The same modeling problem arises for comparisons of judge and jury verdicts on damages. Several archival studies report that damage awards from jurors tend to be higher than those from judges, although a substantial portion of the apparent difference disappears when controls for differences in the cases they decide are introduced. Other studies have found no overall differences. Similarly, some researchers using archival data to study punitive damages and the size of punitive damage awards have found more frequent and higher awards given by juries, while others have found no differences.

Case-Based Judicial Surveys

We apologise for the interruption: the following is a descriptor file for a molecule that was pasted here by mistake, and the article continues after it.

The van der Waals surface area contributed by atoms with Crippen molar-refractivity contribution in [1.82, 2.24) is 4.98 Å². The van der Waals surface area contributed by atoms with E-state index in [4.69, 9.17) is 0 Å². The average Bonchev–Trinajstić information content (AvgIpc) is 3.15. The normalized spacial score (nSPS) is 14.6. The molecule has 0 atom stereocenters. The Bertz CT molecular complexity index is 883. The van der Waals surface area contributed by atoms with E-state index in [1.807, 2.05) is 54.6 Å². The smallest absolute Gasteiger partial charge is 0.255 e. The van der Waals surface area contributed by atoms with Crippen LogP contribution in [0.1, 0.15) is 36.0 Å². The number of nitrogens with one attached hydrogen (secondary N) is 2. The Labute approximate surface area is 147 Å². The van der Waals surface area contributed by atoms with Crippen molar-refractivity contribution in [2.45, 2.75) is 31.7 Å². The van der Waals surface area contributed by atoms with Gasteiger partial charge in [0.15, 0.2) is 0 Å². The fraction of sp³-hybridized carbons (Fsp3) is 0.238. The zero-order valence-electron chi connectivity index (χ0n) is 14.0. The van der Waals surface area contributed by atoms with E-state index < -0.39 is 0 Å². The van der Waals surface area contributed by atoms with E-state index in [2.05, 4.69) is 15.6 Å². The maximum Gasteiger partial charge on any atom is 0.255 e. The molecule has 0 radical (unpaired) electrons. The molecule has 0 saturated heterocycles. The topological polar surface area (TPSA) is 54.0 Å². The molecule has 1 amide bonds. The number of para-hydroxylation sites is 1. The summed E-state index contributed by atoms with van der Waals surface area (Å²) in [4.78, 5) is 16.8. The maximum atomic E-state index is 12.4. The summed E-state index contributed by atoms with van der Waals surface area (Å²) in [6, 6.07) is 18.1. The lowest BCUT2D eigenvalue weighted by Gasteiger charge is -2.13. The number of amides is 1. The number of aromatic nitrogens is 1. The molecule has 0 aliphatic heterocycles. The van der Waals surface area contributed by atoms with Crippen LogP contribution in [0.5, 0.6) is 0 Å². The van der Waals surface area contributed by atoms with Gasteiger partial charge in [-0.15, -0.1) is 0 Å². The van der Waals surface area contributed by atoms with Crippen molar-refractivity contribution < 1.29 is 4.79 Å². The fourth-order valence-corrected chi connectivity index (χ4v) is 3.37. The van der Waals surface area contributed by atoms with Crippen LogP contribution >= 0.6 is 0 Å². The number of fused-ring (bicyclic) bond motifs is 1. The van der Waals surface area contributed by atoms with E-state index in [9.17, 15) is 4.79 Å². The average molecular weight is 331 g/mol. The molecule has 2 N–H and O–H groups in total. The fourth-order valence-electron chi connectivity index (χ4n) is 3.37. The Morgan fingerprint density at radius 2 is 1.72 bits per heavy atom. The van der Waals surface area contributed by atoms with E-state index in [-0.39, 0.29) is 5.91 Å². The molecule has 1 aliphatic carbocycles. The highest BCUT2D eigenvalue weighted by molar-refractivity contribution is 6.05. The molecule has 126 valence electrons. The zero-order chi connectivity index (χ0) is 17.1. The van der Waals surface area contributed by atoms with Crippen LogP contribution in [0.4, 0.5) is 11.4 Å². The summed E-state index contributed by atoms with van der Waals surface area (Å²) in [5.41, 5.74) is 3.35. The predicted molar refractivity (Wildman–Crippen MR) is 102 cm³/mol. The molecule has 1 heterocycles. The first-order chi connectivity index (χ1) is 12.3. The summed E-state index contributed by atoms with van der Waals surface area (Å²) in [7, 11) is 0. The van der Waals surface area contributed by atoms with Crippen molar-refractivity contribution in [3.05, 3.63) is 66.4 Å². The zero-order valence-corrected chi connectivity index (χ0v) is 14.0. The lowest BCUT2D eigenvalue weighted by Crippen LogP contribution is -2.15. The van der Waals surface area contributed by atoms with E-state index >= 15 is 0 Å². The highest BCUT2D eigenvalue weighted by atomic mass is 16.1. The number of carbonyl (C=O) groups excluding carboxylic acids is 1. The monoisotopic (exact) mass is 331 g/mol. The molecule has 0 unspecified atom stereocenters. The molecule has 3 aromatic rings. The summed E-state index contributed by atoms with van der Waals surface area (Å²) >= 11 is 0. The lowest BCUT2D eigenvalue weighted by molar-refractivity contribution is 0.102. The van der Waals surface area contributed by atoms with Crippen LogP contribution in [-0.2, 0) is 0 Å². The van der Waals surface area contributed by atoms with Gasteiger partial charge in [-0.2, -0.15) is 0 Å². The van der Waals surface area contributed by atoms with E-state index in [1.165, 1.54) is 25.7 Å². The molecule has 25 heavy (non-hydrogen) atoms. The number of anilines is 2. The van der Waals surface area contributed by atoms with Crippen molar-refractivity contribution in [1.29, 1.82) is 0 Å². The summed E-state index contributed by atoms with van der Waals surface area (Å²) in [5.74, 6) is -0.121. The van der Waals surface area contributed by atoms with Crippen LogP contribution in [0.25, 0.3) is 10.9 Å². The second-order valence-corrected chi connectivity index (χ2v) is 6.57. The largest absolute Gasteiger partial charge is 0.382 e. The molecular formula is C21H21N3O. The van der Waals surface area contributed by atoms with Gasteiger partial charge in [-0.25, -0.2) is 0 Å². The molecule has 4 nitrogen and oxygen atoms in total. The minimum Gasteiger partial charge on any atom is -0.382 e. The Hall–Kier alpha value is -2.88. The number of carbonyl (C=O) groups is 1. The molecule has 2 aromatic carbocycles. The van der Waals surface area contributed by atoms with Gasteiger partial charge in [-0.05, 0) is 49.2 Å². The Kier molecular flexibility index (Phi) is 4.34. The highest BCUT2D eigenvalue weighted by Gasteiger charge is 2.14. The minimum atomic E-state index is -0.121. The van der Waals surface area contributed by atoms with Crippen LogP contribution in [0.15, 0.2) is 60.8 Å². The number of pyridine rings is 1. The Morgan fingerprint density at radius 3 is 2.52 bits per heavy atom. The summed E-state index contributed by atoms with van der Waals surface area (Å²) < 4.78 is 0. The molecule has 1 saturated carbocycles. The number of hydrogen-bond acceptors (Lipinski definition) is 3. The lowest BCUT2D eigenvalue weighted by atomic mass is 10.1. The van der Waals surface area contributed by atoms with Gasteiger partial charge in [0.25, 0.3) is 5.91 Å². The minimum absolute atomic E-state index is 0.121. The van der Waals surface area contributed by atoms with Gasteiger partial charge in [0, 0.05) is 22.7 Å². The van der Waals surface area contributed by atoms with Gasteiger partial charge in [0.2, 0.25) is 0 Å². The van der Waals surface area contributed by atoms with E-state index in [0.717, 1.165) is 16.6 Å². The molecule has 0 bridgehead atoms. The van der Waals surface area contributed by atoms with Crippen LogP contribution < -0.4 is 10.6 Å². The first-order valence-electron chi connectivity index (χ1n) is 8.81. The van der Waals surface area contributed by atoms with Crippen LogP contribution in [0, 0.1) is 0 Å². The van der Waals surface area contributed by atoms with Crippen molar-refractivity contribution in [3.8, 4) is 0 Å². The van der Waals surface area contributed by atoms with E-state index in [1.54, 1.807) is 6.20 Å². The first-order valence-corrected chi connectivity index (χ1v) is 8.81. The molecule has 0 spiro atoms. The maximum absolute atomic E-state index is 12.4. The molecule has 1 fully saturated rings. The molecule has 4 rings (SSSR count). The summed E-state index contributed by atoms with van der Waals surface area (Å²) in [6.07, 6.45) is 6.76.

Nearly 50 years ago, to address the selection problems that plague archival comparisons of judge and jury verdicts, Harry Kalven and Hans Zeisel developed the innovative approach of a case-based judicial survey for their classic national study of the American jury. In each of the 7,500 cases they studied, the trial judge completed a questionnaire describing the char-acteristics of the case, the jury’s verdict, and how the judge would have decided the same case in a bench trial. Studies using this approach depend on the independence of the judges’ personal verdict reports— that is, whether the judge reports a personal verdict preference before learning the jury’s verdict or, if the report comes after, whether the judge has been affected by that knowledge. Nonetheless, the case-based judicial survey ensures that the judge and jury verdicts being compared come from equivalent cases because the judge in each case is providing a judicial verdict in precisely the same real trial that a jury decides. The judge and jury in the Kalven-Zeisel survey of 3,500 criminal cases agreed in 78% of the cases on whether or not to convict. When they disagreed, the judge would have convicted when the jury acquitted in 19% of the cases, and the jury convicted when the judge would have acquitted in 3% of the cases—a net leniency rate of 16%. Disagreement rates were no higher when the judge characterized the evidence as difficult than when the judge characterized it as easy, suggesting that the disagreements were not produced by the jury’s inability to understand the evidence. Disagreement rates did rise when the judge characterized the evidence as close rather than clear, indicating that disagreement cases were, at least in the judge’s view, more likely to be those cases that were susceptible to more than one defensible verdict. Primary explanations offered for the overall differences were differences in judgments about the credibility of witnesses and a different threshold of reasonable doubt. Two smaller, more recent studies using the Kalven-Zeisel method have shown remarkably similar patterns in criminal cases, obtaining 74% to 75% agreement, with a greater leniency of 13% to 20% from the jury. Studies outside the United States have shown similarly high levels of agreement between professionals and juries or lay judges in criminal cases.